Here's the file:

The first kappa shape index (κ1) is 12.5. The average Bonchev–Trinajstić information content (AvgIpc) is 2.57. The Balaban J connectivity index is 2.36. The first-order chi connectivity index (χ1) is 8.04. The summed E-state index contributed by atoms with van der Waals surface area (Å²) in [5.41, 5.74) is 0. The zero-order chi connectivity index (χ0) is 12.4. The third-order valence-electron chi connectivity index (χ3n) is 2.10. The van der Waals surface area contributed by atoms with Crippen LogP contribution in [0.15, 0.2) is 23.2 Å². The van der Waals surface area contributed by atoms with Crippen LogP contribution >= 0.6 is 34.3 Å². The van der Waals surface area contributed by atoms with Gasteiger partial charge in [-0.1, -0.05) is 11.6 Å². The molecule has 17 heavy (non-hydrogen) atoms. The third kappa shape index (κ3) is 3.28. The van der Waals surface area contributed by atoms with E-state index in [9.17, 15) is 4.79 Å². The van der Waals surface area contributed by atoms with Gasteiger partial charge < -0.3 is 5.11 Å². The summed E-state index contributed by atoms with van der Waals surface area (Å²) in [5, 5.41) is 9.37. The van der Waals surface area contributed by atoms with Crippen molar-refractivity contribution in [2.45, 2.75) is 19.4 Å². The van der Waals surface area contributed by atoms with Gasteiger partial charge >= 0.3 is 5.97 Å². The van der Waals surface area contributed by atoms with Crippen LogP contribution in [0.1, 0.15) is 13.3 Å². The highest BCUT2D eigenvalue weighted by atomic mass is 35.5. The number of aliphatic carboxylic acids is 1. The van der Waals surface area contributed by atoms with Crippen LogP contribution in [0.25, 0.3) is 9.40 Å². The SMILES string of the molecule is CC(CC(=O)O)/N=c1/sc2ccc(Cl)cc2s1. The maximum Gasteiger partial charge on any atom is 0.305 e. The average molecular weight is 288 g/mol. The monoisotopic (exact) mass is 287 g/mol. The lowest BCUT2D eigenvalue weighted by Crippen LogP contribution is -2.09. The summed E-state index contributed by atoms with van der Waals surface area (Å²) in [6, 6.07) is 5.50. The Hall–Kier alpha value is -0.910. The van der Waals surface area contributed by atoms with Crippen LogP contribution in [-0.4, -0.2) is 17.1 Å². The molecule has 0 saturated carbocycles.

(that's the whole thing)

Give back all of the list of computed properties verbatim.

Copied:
The first kappa shape index (κ1) is 12.5. The average Bonchev–Trinajstić information content (AvgIpc) is 2.57. The Balaban J connectivity index is 2.36. The first-order chi connectivity index (χ1) is 8.04. The summed E-state index contributed by atoms with van der Waals surface area (Å²) in [5.41, 5.74) is 0. The zero-order chi connectivity index (χ0) is 12.4. The third-order valence-electron chi connectivity index (χ3n) is 2.10. The van der Waals surface area contributed by atoms with Crippen LogP contribution in [0.15, 0.2) is 23.2 Å². The van der Waals surface area contributed by atoms with Crippen LogP contribution >= 0.6 is 34.3 Å². The van der Waals surface area contributed by atoms with Gasteiger partial charge in [-0.1, -0.05) is 11.6 Å². The molecule has 17 heavy (non-hydrogen) atoms. The third kappa shape index (κ3) is 3.28. The van der Waals surface area contributed by atoms with E-state index in [9.17, 15) is 4.79 Å². The van der Waals surface area contributed by atoms with Gasteiger partial charge < -0.3 is 5.11 Å². The summed E-state index contributed by atoms with van der Waals surface area (Å²) in [5, 5.41) is 9.37. The van der Waals surface area contributed by atoms with Crippen molar-refractivity contribution in [2.45, 2.75) is 19.4 Å². The van der Waals surface area contributed by atoms with Gasteiger partial charge >= 0.3 is 5.97 Å². The van der Waals surface area contributed by atoms with Crippen LogP contribution in [0.1, 0.15) is 13.3 Å². The highest BCUT2D eigenvalue weighted by atomic mass is 35.5. The number of aliphatic carboxylic acids is 1. The van der Waals surface area contributed by atoms with Crippen LogP contribution in [0.25, 0.3) is 9.40 Å². The SMILES string of the molecule is CC(CC(=O)O)/N=c1/sc2ccc(Cl)cc2s1. The maximum Gasteiger partial charge on any atom is 0.305 e. The average molecular weight is 288 g/mol. The monoisotopic (exact) mass is 287 g/mol. The lowest BCUT2D eigenvalue weighted by Crippen LogP contribution is -2.09. The summed E-state index contributed by atoms with van der Waals surface area (Å²) in [6, 6.07) is 5.50. The Hall–Kier alpha value is -0.910. The van der Waals surface area contributed by atoms with Crippen LogP contribution in [-0.4, -0.2) is 17.1 Å². The molecule has 0 saturated carbocycles.